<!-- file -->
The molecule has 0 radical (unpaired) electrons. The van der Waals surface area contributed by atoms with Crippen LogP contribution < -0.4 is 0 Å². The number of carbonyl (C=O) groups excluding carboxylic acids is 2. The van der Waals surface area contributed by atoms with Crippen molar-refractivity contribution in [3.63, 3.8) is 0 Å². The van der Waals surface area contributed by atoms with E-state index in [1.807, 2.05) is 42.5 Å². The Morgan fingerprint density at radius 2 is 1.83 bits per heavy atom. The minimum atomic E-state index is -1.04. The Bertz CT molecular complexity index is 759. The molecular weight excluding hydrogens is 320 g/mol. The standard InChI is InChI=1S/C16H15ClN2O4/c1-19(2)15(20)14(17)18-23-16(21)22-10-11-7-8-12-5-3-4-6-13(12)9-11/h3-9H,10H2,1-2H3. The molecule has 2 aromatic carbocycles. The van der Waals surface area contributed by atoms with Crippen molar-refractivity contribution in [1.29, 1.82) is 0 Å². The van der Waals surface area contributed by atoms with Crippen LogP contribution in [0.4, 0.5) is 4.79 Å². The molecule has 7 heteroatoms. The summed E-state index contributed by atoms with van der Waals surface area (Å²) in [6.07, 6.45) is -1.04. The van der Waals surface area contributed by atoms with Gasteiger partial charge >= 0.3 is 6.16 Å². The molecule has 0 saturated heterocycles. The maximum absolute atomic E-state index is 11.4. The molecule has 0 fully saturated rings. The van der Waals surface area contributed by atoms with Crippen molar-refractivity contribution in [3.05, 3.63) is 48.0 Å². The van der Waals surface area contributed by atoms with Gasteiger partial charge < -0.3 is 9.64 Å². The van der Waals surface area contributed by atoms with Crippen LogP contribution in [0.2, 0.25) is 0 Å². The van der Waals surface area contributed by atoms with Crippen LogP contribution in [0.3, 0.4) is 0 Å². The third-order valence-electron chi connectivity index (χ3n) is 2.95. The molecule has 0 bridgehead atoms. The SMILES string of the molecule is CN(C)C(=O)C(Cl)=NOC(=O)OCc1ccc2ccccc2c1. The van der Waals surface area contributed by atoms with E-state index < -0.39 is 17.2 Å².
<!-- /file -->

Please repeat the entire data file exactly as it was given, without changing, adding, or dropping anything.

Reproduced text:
The molecule has 0 radical (unpaired) electrons. The van der Waals surface area contributed by atoms with Crippen LogP contribution < -0.4 is 0 Å². The number of carbonyl (C=O) groups excluding carboxylic acids is 2. The van der Waals surface area contributed by atoms with Crippen molar-refractivity contribution in [3.63, 3.8) is 0 Å². The van der Waals surface area contributed by atoms with E-state index in [1.807, 2.05) is 42.5 Å². The Morgan fingerprint density at radius 2 is 1.83 bits per heavy atom. The minimum atomic E-state index is -1.04. The Bertz CT molecular complexity index is 759. The molecular weight excluding hydrogens is 320 g/mol. The standard InChI is InChI=1S/C16H15ClN2O4/c1-19(2)15(20)14(17)18-23-16(21)22-10-11-7-8-12-5-3-4-6-13(12)9-11/h3-9H,10H2,1-2H3. The molecule has 2 aromatic carbocycles. The van der Waals surface area contributed by atoms with Crippen molar-refractivity contribution in [1.29, 1.82) is 0 Å². The van der Waals surface area contributed by atoms with Crippen LogP contribution in [0.4, 0.5) is 4.79 Å². The molecule has 7 heteroatoms. The summed E-state index contributed by atoms with van der Waals surface area (Å²) in [6.07, 6.45) is -1.04. The van der Waals surface area contributed by atoms with Gasteiger partial charge >= 0.3 is 6.16 Å². The molecule has 0 saturated heterocycles. The maximum absolute atomic E-state index is 11.4. The molecule has 0 fully saturated rings. The van der Waals surface area contributed by atoms with Crippen molar-refractivity contribution in [3.05, 3.63) is 48.0 Å². The van der Waals surface area contributed by atoms with Gasteiger partial charge < -0.3 is 9.64 Å². The van der Waals surface area contributed by atoms with Crippen LogP contribution in [0.2, 0.25) is 0 Å². The van der Waals surface area contributed by atoms with Crippen LogP contribution in [0.3, 0.4) is 0 Å². The third-order valence-electron chi connectivity index (χ3n) is 2.95. The molecule has 0 bridgehead atoms. The SMILES string of the molecule is CN(C)C(=O)C(Cl)=NOC(=O)OCc1ccc2ccccc2c1. The van der Waals surface area contributed by atoms with E-state index < -0.39 is 17.2 Å².